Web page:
Palatability of Douglasfir Foliage to Mule Deer in Relation to Chemical and Spatial Factors
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CitationTucker, R. E., Majak, W., Parkinson, P. D., & McLean, A. (1976). Palatability of douglasfir foliage to mule deer in relation to chemical and spatial factors. Journal of Range Management, 29(6), 486-489.
PublisherSociety for Range Management
JournalJournal of Range Management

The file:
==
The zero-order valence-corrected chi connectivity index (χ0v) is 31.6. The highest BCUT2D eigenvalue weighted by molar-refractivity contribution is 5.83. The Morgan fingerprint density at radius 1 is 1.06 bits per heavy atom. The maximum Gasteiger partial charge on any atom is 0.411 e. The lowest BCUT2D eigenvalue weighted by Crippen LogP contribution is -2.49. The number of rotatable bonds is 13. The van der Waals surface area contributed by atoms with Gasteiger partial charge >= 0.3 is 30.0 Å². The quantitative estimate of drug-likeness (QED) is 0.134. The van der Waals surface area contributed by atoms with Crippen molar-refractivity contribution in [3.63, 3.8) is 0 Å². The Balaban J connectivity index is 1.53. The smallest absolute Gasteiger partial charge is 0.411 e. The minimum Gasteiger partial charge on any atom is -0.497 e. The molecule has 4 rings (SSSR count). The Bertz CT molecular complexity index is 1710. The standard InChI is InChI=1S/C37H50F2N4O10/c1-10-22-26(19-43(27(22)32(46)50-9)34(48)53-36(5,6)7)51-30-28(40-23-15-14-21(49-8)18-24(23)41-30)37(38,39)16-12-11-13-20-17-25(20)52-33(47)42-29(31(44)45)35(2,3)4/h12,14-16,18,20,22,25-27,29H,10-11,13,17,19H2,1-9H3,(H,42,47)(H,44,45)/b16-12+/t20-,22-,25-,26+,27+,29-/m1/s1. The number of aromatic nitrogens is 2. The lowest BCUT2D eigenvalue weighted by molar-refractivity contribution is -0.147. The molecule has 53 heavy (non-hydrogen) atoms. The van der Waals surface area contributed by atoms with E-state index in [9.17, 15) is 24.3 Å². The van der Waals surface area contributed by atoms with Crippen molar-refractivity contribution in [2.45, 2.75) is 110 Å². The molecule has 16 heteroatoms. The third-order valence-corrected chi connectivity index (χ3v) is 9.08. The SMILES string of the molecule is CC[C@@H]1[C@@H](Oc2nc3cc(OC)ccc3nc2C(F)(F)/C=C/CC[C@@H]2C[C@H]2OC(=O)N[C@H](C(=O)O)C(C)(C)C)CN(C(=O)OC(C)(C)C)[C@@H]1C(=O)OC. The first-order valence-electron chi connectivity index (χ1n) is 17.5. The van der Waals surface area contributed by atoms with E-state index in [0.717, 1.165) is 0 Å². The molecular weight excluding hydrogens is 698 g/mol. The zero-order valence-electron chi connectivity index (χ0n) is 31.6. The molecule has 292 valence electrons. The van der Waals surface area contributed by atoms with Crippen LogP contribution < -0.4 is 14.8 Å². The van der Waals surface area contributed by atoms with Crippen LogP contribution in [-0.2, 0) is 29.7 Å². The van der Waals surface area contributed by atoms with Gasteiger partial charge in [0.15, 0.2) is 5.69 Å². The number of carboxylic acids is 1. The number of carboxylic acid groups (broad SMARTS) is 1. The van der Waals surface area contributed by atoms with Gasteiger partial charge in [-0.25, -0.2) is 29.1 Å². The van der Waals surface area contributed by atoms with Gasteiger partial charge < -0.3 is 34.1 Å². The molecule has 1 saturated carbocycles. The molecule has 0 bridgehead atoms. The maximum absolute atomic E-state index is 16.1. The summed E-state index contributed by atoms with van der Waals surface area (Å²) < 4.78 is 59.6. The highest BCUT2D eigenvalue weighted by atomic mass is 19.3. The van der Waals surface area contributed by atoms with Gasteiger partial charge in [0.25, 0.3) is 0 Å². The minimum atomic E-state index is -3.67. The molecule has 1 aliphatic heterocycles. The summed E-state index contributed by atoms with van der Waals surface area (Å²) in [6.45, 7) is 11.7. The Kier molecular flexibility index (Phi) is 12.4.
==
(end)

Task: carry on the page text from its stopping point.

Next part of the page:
AbstractRelative preference of Douglasfir needles from eight environmental conditions was determined in a feeding trial with penned tame deer of mixed age and sex. Relative preference (percent fresh weight ingested) varied between 0 and 74%, with significant differences between open (16%) and gully (9%) sites, between old (20%) and young (4%) trees, and between tops (16%) and bottoms (8%) of trees. Shading was found to be responsible for some difference in palatability, unshaded being preferred (22%) over shaded needles (4%). Relative preference was found to be correlated with moisture content (r = -0.57). Relative preference was also found to be correlated with chlorogenic acid (r = 0.41), a naturally occurring phenolic ester which was quantified by fluorometric scanning after being observed in a thin layer chromatography (TLC) screening experiment. Crude protein was not significantly correlated with preference.